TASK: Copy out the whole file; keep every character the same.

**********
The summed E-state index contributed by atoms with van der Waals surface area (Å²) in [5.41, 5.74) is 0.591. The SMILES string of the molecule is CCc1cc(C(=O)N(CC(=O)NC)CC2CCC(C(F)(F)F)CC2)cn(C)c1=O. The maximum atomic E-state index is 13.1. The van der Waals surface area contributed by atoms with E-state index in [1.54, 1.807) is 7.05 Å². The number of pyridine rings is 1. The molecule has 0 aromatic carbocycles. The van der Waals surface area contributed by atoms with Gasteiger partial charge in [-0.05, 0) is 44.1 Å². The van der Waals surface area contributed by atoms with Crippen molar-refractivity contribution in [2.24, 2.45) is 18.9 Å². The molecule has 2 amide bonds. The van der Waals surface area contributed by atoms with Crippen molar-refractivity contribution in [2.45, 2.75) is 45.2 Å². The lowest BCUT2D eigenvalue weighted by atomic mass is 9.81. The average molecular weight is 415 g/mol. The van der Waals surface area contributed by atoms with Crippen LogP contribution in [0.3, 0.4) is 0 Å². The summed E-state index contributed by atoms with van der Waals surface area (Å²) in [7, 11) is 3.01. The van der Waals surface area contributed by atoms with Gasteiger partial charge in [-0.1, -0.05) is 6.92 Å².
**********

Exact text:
The summed E-state index contributed by atoms with van der Waals surface area (Å²) in [5.41, 5.74) is 0.591. The SMILES string of the molecule is CCc1cc(C(=O)N(CC(=O)NC)CC2CCC(C(F)(F)F)CC2)cn(C)c1=O. The maximum atomic E-state index is 13.1. The van der Waals surface area contributed by atoms with E-state index in [1.54, 1.807) is 7.05 Å². The number of pyridine rings is 1. The molecule has 0 aromatic carbocycles. The van der Waals surface area contributed by atoms with Gasteiger partial charge in [-0.05, 0) is 44.1 Å². The van der Waals surface area contributed by atoms with Crippen molar-refractivity contribution in [2.24, 2.45) is 18.9 Å². The molecule has 2 amide bonds. The van der Waals surface area contributed by atoms with Crippen molar-refractivity contribution in [2.45, 2.75) is 45.2 Å². The lowest BCUT2D eigenvalue weighted by atomic mass is 9.81. The average molecular weight is 415 g/mol. The van der Waals surface area contributed by atoms with Crippen LogP contribution in [0.3, 0.4) is 0 Å². The summed E-state index contributed by atoms with van der Waals surface area (Å²) in [7, 11) is 3.01. The van der Waals surface area contributed by atoms with Gasteiger partial charge in [-0.1, -0.05) is 6.92 Å².